How to be a Critical Thinker
First of all, what is critical thinking? Definitions abound, here is mine:
“Actively exercising your mind in a positive way to form interconnected ideas and understandings.” - R.V. Michaels
Critical thinking is not a passive activity, you must consciously engage in it. Critical thinking is also a learned behavior, but you must be willing to challenge your own perceptions and that is probably the hardest thing for any of us to do.
In my general description of the process for engaging in the activity of critical thinking there are three important parts.
The first part of critical thinking is actively exercising your mind, by looking at information from many angles and perspectives.
As a critical thinker you focus mental energy on the subject you are considering by engaging yourself in the mental activities of: observation, feeling, wondering, imagining, inferring, and inquiry. Use all your senses. What to do you see, hear, smell, taste, touch? Depending on the subject, using some of those senses may seem abstract … but try it anyway, maybe imaging it.
The point here is, critical thinkers recognize they receive thoughts, concepts, ideas, and opinions on various subjects from others. They know shared information is often unconsciously framed in the perceived reality of the source who generated it. They also expect that the perceived reality, or the conclusions drawn from it, may or may not be valid. The critical thinker accepts all of this and considers it important to carefully think a bit more about it before accepting the information as truth.
The second important part of my definition of the critical thinking process is the qualifying phrase, "… in a positive way …"
Critical thinkers are not critical, meaning they are not predisposed to just finding fault.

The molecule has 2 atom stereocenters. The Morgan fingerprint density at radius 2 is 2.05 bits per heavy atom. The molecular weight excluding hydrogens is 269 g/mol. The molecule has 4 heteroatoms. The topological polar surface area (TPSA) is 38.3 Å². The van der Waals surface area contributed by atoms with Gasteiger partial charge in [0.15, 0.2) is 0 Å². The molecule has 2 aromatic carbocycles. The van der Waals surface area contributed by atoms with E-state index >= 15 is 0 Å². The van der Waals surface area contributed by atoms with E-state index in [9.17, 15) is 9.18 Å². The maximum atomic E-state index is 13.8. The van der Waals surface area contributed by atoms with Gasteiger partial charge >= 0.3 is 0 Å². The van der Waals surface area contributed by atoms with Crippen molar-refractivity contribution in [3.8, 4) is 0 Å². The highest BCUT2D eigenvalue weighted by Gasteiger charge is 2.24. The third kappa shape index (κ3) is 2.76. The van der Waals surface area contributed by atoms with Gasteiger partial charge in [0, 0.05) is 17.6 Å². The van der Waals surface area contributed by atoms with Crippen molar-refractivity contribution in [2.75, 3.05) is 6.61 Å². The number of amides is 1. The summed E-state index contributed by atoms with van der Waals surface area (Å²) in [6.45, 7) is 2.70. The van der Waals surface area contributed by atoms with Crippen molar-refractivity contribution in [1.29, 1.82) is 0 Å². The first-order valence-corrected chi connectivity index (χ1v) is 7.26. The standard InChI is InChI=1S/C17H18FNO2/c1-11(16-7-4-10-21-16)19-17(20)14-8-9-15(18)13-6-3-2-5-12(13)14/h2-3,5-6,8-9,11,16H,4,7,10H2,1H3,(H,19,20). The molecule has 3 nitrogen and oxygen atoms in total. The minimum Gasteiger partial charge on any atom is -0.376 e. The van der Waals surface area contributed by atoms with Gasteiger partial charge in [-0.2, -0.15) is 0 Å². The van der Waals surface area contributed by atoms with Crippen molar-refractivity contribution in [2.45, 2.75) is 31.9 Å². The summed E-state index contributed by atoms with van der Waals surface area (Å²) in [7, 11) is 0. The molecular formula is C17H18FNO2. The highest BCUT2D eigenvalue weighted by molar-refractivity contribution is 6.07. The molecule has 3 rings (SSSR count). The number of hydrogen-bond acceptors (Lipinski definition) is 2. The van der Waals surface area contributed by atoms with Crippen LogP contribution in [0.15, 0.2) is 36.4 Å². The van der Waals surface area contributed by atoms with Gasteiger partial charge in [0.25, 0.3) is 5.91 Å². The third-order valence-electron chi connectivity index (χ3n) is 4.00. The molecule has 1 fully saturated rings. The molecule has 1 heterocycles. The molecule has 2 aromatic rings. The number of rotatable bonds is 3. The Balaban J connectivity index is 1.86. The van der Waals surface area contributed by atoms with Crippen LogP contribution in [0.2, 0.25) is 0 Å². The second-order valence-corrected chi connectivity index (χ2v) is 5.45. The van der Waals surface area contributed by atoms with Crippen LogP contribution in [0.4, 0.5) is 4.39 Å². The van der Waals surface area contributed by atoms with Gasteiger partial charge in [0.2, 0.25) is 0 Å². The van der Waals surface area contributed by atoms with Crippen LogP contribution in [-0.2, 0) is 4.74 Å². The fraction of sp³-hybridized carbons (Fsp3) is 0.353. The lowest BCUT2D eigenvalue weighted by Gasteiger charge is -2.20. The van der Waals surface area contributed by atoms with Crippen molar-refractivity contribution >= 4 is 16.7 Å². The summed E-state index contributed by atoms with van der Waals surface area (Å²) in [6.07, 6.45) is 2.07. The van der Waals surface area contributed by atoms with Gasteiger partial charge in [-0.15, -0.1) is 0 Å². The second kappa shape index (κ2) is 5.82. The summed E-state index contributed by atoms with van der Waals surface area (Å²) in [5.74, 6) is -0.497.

They try to keep an open-mind and investigate the subject fairly. They look for supporting data and appraise the shared information based on discovery. People who tend to jump to conclusions maybe "positive" that they already have the correct answer, but they are not likely to be "positive" in the critical thinking appraisal of information … often they are "negative" to the idea that there might be another way of looking at the situation.
The last part of the critical thinking process, "… to form interconnected ideas and understandings" I would label the construction or problem-solving part of critical thinking.
Careful thinking by itself is mere intellectual play, but when coupled with a goal, i.e. a problem to solve, then the process becomes critical thinking.
The overarching goal of critical thinking is coming to the correct conclusion, choosing the right path, or implementing the solution(s) that fix the problem.
If you are looking for solutions, keep in mind as you consider possibilities … Nothing is more dangerous than an idea, when it's the only one you got!
Problems, there seems to be plenty of those. Just trying to make sense out of the what we garner from the news these days, let alone interpreting and trying to draw conclusions of the personal impact the information can have on each of us, is a daunting task. Climate change, healthcare, immigration, cost of education, racism, terrorism, gun control, crime… and the list can go on.
If ever there was a need for all of us to use good Critical Thinking skills, now appears to be the time.